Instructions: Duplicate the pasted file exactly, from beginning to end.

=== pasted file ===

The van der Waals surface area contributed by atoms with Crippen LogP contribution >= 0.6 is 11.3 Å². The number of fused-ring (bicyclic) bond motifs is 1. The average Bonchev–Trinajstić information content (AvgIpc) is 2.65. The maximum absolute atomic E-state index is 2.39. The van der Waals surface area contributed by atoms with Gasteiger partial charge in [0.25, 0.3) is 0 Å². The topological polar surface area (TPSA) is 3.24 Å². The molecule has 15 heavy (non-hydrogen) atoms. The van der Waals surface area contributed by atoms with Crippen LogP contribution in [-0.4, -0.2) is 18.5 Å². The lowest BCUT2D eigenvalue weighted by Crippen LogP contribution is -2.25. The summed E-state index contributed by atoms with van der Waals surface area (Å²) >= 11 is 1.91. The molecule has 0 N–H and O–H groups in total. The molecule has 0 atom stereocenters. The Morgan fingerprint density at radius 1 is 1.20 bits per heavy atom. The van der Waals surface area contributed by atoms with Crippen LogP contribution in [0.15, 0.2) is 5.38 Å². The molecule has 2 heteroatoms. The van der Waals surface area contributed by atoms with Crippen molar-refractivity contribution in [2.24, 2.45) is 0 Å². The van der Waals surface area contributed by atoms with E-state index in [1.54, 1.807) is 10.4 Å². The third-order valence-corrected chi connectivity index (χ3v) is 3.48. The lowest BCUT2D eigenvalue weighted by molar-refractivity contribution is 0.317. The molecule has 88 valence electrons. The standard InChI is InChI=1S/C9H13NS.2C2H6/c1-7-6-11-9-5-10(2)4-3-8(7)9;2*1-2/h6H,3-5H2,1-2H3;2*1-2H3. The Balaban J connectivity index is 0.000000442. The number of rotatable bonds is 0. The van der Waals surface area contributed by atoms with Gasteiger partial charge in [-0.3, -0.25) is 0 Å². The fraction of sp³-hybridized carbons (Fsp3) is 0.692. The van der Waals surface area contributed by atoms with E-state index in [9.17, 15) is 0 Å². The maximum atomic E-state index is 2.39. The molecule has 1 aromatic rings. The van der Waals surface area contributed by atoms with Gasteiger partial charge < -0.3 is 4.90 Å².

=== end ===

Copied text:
The van der Waals surface area contributed by atoms with Crippen LogP contribution >= 0.6 is 11.3 Å². The number of fused-ring (bicyclic) bond motifs is 1. The average Bonchev–Trinajstić information content (AvgIpc) is 2.65. The maximum absolute atomic E-state index is 2.39. The van der Waals surface area contributed by atoms with Gasteiger partial charge in [0.25, 0.3) is 0 Å². The topological polar surface area (TPSA) is 3.24 Å². The molecule has 15 heavy (non-hydrogen) atoms. The van der Waals surface area contributed by atoms with Crippen LogP contribution in [-0.4, -0.2) is 18.5 Å². The lowest BCUT2D eigenvalue weighted by Crippen LogP contribution is -2.25. The summed E-state index contributed by atoms with van der Waals surface area (Å²) >= 11 is 1.91. The molecule has 0 N–H and O–H groups in total. The molecule has 0 atom stereocenters. The Morgan fingerprint density at radius 1 is 1.20 bits per heavy atom. The van der Waals surface area contributed by atoms with Crippen LogP contribution in [0.15, 0.2) is 5.38 Å². The molecule has 2 heteroatoms. The van der Waals surface area contributed by atoms with Crippen molar-refractivity contribution in [2.24, 2.45) is 0 Å². The van der Waals surface area contributed by atoms with E-state index in [1.54, 1.807) is 10.4 Å². The third-order valence-corrected chi connectivity index (χ3v) is 3.48. The lowest BCUT2D eigenvalue weighted by molar-refractivity contribution is 0.317. The molecule has 88 valence electrons. The standard InChI is InChI=1S/C9H13NS.2C2H6/c1-7-6-11-9-5-10(2)4-3-8(7)9;2*1-2/h6H,3-5H2,1-2H3;2*1-2H3. The Balaban J connectivity index is 0.000000442. The number of rotatable bonds is 0. The van der Waals surface area contributed by atoms with Gasteiger partial charge in [-0.3, -0.25) is 0 Å². The fraction of sp³-hybridized carbons (Fsp3) is 0.692. The van der Waals surface area contributed by atoms with E-state index in [9.17, 15) is 0 Å². The maximum atomic E-state index is 2.39. The molecule has 1 aromatic rings. The van der Waals surface area contributed by atoms with Gasteiger partial charge < -0.3 is 4.90 Å².